On my approach, I heard some racket from within. “Is it a wedding party?” I thought. But no! there were tourists by the bus load, mobbing every passage as their guide shout over loudspeakers to compete with other guides doing the same; and there were trash bins everywhere and incontinent tourists peeing in the corners, spoiling all the gardener had once achieved. The elegant construction and careful aesthetic of the old cultivation was entirely lost by way of the noisy throngs, as a saintly cloth is tarnished by an unhallowed touch—and this place was pawed by the greasiest plebeian mishandling! Some things should remain the province of nobility alone!
I went outside the white walls of the compound and strolled down the canal, mourning the beauty that had been lost in liberation, and reflecting that perhaps Saturday was not the best day to visit the gardens in the world’s second most beautiful city according to Marco Polo, when I heard the wild melody of an old folk song carry down the canal from around the corner. An old peasant woman in blue was paddling a raft across the stream by the contrivance of an oar roped to the stern, which she managed back and forth like a fish tail, and she sang to the water as she furrowed it. The Chinese voice is an earthy sound, born of toil and soil, best when accompanied not by electric guitar or Madonna pop, but by crickets and waves and wind-russled leaves.
I resolved to leave the gardens of Suzhou for somewhere more natural, somewhere like the towns of Anhui and Jiangxi that I had so enjoyed; but to do this I had to pass through Shanghai.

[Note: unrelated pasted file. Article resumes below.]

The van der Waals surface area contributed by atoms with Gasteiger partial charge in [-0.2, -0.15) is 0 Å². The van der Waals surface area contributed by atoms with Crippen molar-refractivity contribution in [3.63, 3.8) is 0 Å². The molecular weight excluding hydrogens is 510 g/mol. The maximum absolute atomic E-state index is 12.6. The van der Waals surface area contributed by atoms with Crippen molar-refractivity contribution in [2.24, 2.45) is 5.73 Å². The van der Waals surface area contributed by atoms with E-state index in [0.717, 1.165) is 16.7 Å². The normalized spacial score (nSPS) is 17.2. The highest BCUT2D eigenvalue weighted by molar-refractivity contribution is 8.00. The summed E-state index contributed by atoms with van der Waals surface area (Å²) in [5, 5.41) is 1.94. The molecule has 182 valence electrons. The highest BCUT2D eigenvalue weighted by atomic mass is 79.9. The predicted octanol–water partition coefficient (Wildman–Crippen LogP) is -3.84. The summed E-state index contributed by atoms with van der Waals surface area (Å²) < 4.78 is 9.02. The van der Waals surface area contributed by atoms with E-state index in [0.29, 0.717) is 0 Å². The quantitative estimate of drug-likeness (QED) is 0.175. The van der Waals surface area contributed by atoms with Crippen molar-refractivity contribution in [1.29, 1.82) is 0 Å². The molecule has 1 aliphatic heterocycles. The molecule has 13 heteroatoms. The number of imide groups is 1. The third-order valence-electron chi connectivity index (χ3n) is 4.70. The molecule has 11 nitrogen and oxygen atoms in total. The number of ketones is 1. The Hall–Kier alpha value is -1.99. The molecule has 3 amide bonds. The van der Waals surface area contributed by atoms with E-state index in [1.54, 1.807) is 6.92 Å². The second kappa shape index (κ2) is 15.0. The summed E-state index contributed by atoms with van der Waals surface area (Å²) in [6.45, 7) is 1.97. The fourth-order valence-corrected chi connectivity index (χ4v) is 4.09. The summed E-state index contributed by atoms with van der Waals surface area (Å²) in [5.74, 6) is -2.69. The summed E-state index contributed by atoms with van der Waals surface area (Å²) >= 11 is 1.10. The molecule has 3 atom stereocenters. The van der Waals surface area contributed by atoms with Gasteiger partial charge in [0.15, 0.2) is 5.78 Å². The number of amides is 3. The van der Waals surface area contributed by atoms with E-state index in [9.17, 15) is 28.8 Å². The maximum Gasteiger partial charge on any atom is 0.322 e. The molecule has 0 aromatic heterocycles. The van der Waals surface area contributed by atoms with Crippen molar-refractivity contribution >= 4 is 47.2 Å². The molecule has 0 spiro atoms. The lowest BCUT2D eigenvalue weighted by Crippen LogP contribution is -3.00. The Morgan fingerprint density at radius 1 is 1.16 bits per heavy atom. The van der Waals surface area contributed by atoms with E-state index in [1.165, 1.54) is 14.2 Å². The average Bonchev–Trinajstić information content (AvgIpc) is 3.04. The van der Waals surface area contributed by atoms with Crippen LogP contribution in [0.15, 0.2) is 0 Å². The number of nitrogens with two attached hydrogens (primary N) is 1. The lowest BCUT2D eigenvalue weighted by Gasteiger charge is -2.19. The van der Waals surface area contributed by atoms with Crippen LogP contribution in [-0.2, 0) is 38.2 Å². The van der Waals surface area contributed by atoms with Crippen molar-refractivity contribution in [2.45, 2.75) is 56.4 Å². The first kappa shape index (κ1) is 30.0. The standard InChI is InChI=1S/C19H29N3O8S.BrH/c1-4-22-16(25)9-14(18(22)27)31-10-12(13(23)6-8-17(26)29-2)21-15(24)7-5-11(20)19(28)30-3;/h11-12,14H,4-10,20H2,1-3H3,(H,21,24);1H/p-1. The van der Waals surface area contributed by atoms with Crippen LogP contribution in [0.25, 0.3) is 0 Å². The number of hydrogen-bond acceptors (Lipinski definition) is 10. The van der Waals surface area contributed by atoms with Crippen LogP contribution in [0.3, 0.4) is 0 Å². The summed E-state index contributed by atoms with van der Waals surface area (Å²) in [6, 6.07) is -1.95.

My friend had always despised this vast, urban development for its filth and the manners of its people. I had seen worse filth, and by not speaking Chinese I think I avoided the worst of the Shanghainese rudeness; but I could not appreciate its vast, urban scale, as much as the Chinese, who seem to revere it in brochures and travel pamphlets. The towers were impressive monuments to the ingenuity of capitalism and the insignificance of individuals within an economy. They once called it “the Whore of the Orient” for all the debauchery celebrated there by Western entrepreneurs and imperialists and their Chinese cohong collaborators. A missionary in the 1930s said, “If God allows Shanghai to endure, he will owe Sodom and Gomorrah an apology.”
God did not allow it, and the instrument of Armageddon was named Mao Zedong. Shanghai became a hotbed of leftist radicals, who snatched at the chance to rise up against their exploiters. All foreign industry left for Hong Kong, and the Gang of Four was based here for the ten years before Deng Xiaoping revolutionized the country. Then Shanghai became the capital of trade it had been before and is today the wealthiest and most populous city in China proper.